By Jim Smith
QUINCY, Mass. — Quincy’s 47th annual Christmas parade, the largest of the season on the East Coast, went off Sunday without disruption and with little controversy, unlike last year when Irish American activists publicly denounced the inclusion of an antique paddy wagon in the line of march.
"Things went very smoothly, and there were no incidents along the parade route," parade chairman George White said Monday. "There were about 200,000 spectators, and we’re very pleased with how things went."
White had unsuccessfully attempted to work up a compromise last year between the Ancient Order of Hibernians and Dan Winters, owner of the restored 1912 Model T Ford. "People on both sides of the issue had strong feelings, and we just couldn’t resolve it to everyone’s satisfaction," White said.
Jack Meehan, national treasurer of the AOH, said Monday that his organization has no objection to the antique vehicle being in the parade. "But what we object to strongly is the offensive terminology ("paddy wagon") on the side of the vehicle," he said.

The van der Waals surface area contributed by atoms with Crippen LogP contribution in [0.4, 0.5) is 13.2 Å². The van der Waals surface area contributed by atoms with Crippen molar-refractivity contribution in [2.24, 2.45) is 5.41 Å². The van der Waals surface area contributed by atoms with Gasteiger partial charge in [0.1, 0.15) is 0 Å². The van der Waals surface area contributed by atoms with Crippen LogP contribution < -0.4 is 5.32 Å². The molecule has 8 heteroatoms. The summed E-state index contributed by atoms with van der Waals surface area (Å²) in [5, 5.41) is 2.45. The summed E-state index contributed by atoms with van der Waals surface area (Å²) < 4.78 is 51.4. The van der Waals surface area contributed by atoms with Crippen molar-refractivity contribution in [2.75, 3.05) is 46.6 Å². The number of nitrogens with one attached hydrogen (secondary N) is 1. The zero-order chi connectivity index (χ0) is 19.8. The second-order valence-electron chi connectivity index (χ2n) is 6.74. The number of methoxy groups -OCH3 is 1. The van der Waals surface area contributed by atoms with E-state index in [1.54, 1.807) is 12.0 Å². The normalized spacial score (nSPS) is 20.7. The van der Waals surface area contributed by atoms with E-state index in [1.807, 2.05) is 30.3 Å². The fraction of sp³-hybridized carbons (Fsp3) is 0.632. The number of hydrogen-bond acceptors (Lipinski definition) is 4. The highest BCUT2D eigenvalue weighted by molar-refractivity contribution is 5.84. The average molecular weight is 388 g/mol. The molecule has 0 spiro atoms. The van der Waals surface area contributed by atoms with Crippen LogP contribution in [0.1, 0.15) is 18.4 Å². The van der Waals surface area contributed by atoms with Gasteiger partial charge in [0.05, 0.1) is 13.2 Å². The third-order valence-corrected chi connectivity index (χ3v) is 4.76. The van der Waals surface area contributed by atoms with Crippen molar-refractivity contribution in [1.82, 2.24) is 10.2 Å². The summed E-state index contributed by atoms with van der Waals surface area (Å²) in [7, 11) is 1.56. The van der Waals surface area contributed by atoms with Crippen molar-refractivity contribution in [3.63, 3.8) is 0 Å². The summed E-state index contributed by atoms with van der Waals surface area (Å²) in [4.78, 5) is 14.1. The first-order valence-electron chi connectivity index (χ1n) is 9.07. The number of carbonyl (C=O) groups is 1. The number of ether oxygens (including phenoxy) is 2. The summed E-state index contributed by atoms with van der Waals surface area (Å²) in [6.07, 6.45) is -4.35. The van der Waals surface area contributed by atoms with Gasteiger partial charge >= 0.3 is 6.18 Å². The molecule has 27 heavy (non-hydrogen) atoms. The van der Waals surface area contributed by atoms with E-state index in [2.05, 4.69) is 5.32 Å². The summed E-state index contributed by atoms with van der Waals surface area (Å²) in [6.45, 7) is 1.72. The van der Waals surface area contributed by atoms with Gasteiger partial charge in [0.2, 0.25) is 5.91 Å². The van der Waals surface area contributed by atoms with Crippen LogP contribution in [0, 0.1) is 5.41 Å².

Meehan said that the term reinforces negative stereotypes about Irish people as being disorderly and drunken miscreants.
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"Italians and blacks wouldn’t put up with racial slurs and a display like this– why should the Irish?" Meehan said.
Last year, an unidentified man holding an Irish flag in his outstretched hands stood in front of the wagon, briefly disrupting the procession before Quincy police quickly persuaded him to move off to the side.
Although there were no such incidents this year, many along the 2.8-mile course on Hancock Street were obviously less than pleased to see the wagon again.
Kevin Mullen of Braintree, who was at the parade with his wife and two young daughters, jeered loudly at the vehicle as it passed, while others appeared to mutter under their breaths about the controversial wagon, as if it were an unwelcome guest at an otherwise festive occasion.
"This is a Christmas parade," Mullen said. "A paddy wagon just doesn’t belong here, especially when they know by now a lot of us don’t like what it represents."
Although unhappy that the paddy wagon was once again permitted in the parade, Meehan said that he has made some headway in enlightening members of the parade committee and the general public about the historical origins of the term and the nature of the offense taken. "People are becoming more aware that such terminology can be very, very offensive to a lot of Irish people," he said. "And it’s time for all that nonsense to come to an end."